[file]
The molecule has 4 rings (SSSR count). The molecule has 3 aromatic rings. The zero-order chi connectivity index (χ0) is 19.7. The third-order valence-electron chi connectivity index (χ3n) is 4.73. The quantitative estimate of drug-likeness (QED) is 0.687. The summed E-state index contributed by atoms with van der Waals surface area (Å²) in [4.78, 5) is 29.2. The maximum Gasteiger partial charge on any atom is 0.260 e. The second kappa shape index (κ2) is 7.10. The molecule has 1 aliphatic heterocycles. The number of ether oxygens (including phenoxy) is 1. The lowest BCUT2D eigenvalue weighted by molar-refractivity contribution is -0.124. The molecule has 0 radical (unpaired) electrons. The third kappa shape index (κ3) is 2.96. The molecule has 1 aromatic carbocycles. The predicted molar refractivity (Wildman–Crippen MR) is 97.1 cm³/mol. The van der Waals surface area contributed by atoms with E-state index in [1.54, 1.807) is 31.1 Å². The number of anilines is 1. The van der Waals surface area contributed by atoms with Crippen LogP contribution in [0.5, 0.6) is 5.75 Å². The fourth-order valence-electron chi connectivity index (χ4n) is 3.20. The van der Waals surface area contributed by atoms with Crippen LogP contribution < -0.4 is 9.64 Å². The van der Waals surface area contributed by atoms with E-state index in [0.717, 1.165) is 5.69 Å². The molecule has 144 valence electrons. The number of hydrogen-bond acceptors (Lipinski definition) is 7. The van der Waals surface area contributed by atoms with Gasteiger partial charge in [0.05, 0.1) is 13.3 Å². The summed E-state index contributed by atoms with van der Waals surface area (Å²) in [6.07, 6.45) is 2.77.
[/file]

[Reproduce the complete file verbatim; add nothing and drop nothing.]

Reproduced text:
The molecule has 4 rings (SSSR count). The molecule has 3 aromatic rings. The zero-order chi connectivity index (χ0) is 19.7. The third-order valence-electron chi connectivity index (χ3n) is 4.73. The quantitative estimate of drug-likeness (QED) is 0.687. The summed E-state index contributed by atoms with van der Waals surface area (Å²) in [4.78, 5) is 29.2. The maximum Gasteiger partial charge on any atom is 0.260 e. The second kappa shape index (κ2) is 7.10. The molecule has 1 aliphatic heterocycles. The number of ether oxygens (including phenoxy) is 1. The lowest BCUT2D eigenvalue weighted by molar-refractivity contribution is -0.124. The molecule has 0 radical (unpaired) electrons. The third kappa shape index (κ3) is 2.96. The molecule has 1 aromatic carbocycles. The predicted molar refractivity (Wildman–Crippen MR) is 97.1 cm³/mol. The van der Waals surface area contributed by atoms with E-state index in [1.54, 1.807) is 31.1 Å². The number of anilines is 1. The van der Waals surface area contributed by atoms with Crippen LogP contribution in [0.5, 0.6) is 5.75 Å². The fourth-order valence-electron chi connectivity index (χ4n) is 3.20. The van der Waals surface area contributed by atoms with Crippen LogP contribution < -0.4 is 9.64 Å². The van der Waals surface area contributed by atoms with E-state index in [0.717, 1.165) is 5.69 Å². The molecule has 144 valence electrons. The number of hydrogen-bond acceptors (Lipinski definition) is 7. The van der Waals surface area contributed by atoms with Gasteiger partial charge in [0.05, 0.1) is 13.3 Å². The summed E-state index contributed by atoms with van der Waals surface area (Å²) in [6.07, 6.45) is 2.77.